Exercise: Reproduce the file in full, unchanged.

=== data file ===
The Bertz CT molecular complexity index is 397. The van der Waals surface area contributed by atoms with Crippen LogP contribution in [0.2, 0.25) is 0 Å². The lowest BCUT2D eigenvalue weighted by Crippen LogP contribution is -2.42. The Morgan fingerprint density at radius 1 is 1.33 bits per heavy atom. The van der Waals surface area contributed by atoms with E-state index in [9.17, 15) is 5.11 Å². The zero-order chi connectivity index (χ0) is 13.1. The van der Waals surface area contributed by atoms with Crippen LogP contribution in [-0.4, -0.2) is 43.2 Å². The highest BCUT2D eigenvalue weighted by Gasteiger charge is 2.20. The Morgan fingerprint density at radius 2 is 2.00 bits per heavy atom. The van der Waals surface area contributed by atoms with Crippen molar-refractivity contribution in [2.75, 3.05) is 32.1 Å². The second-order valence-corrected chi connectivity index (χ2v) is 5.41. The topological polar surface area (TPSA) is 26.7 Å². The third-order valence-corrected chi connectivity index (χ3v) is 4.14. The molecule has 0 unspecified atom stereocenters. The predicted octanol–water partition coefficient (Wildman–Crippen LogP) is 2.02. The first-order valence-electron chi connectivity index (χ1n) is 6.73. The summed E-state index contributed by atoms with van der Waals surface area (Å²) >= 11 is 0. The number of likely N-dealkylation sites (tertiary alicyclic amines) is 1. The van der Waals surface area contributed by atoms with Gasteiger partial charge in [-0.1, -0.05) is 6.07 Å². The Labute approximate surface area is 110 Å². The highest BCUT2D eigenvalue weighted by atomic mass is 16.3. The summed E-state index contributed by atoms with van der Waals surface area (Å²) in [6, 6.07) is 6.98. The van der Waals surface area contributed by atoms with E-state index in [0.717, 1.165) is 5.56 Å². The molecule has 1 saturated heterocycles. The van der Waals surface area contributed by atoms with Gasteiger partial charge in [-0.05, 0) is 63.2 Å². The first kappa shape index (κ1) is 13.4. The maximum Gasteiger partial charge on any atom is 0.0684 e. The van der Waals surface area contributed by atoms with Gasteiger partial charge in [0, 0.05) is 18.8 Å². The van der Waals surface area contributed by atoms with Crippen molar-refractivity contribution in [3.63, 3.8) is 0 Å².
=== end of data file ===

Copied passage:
The Bertz CT molecular complexity index is 397. The van der Waals surface area contributed by atoms with Crippen LogP contribution in [0.2, 0.25) is 0 Å². The lowest BCUT2D eigenvalue weighted by Crippen LogP contribution is -2.42. The Morgan fingerprint density at radius 1 is 1.33 bits per heavy atom. The van der Waals surface area contributed by atoms with E-state index in [9.17, 15) is 5.11 Å². The zero-order chi connectivity index (χ0) is 13.1. The van der Waals surface area contributed by atoms with Crippen LogP contribution in [-0.4, -0.2) is 43.2 Å². The highest BCUT2D eigenvalue weighted by Gasteiger charge is 2.20. The Morgan fingerprint density at radius 2 is 2.00 bits per heavy atom. The van der Waals surface area contributed by atoms with Crippen molar-refractivity contribution in [2.75, 3.05) is 32.1 Å². The second-order valence-corrected chi connectivity index (χ2v) is 5.41. The topological polar surface area (TPSA) is 26.7 Å². The third-order valence-corrected chi connectivity index (χ3v) is 4.14. The molecule has 0 unspecified atom stereocenters. The predicted octanol–water partition coefficient (Wildman–Crippen LogP) is 2.02. The first-order valence-electron chi connectivity index (χ1n) is 6.73. The summed E-state index contributed by atoms with van der Waals surface area (Å²) >= 11 is 0. The number of likely N-dealkylation sites (tertiary alicyclic amines) is 1. The van der Waals surface area contributed by atoms with Gasteiger partial charge in [-0.1, -0.05) is 6.07 Å². The Labute approximate surface area is 110 Å². The highest BCUT2D eigenvalue weighted by atomic mass is 16.3. The summed E-state index contributed by atoms with van der Waals surface area (Å²) in [6, 6.07) is 6.98. The van der Waals surface area contributed by atoms with E-state index in [0.717, 1.165) is 5.56 Å². The molecule has 1 saturated heterocycles. The van der Waals surface area contributed by atoms with Gasteiger partial charge in [-0.05, 0) is 63.2 Å². The first kappa shape index (κ1) is 13.4. The maximum Gasteiger partial charge on any atom is 0.0684 e. The van der Waals surface area contributed by atoms with Gasteiger partial charge in [0, 0.05) is 18.8 Å². The van der Waals surface area contributed by atoms with Crippen molar-refractivity contribution in [3.63, 3.8) is 0 Å².